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A Crash Course in Covenant Cutting: The Structures

akkadian1Okay, so let’s get one thing straight; covenant is a genre. In fact, covenant is a genre with several sub-genres. (I’ll discuss sub-genres in another post.)

This means that covenant has recognizable forms that developed in history through human interaction and communication in particular places among particular people.[1] As with any “literary” form that exists for a lengthy period of time, the shape that covenant takes morphs over time and develops its own vocabulary and categories. We’ve already discussed the essence of covenant as rooted in fear, death and self-cursing. Today, however, I want to lay the foundations for understanding covenant by considering a single covenant form, which is among some of the earliest literary examples we have of ancient near eastern covenants—the suzerain-vassal treaty.

The suzerain-vassal treaty is a covenant form that represents an established relationship between a LORD figure (i.e. suzerain) and an UNDERLING figure  (i.e. vassal). These are made famous by dominating kings who make offers of peace to defeated or defeatable threats instead of destroying them. The entire structure binds the vassal to certain terms of peace and life, but makes no recorded demands on the suzerain, whose unstated obligations toward the vassal are determined by the vassal’s faithfulness to the terms of the covenant.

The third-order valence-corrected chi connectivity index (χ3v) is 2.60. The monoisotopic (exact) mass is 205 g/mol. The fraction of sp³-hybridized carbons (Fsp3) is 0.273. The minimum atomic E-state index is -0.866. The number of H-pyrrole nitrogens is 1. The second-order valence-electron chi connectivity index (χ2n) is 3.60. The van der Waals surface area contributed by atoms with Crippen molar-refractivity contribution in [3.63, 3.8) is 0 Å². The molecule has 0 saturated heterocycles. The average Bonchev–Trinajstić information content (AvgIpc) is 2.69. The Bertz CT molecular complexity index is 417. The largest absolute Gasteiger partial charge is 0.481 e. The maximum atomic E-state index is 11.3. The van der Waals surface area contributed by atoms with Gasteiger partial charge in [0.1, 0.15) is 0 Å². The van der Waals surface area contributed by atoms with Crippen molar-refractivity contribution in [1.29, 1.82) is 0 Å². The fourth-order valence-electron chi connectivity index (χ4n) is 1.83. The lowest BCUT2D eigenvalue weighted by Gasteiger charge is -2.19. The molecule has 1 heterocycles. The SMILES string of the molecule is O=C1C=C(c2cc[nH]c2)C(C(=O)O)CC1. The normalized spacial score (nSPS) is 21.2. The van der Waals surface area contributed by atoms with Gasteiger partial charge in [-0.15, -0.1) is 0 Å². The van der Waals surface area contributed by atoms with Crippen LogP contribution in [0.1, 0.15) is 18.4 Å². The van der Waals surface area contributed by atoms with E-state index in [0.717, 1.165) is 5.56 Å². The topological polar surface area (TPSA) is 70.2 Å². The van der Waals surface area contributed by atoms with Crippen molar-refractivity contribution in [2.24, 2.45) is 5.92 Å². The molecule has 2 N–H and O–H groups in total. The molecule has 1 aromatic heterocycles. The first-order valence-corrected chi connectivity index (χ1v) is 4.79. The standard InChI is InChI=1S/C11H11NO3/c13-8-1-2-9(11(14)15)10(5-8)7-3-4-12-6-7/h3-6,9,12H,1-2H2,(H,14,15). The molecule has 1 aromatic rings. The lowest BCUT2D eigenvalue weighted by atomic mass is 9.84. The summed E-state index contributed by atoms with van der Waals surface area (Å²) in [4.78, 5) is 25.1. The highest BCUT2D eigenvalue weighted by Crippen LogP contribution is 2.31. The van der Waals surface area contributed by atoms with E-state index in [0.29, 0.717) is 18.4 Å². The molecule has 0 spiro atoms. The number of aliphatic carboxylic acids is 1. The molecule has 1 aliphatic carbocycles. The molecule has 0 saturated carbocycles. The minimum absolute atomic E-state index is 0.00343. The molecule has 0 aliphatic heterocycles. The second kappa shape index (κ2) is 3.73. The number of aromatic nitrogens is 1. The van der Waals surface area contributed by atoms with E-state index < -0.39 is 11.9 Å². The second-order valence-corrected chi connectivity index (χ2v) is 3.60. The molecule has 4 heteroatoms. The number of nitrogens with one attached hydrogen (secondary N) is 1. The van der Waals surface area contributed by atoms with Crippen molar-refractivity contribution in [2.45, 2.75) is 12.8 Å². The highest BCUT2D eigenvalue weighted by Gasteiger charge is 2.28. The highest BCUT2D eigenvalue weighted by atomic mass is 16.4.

In its full form there are seven parts.

Preamble—This introduces the party issuing covenant (i.e. the suzerain)

Historical prologue—This lists significant events in the relationship between the suzerain and the vassal. It is a kind of, look how good the suzerain has been to the vassal; he deserves loyalty from him… or, in short, the “You owe me!” note from the suzerain to the vassal.

Stipulations—what is expected from the covenant. This is the list of specifics that the suzerain requires of the vassal in exchange for not being killed, or for avoiding war, or for receiving the unstated protections that go along with being the vassal of such a suzerain.

Deposit of the text & arrangement for public reading/renewal.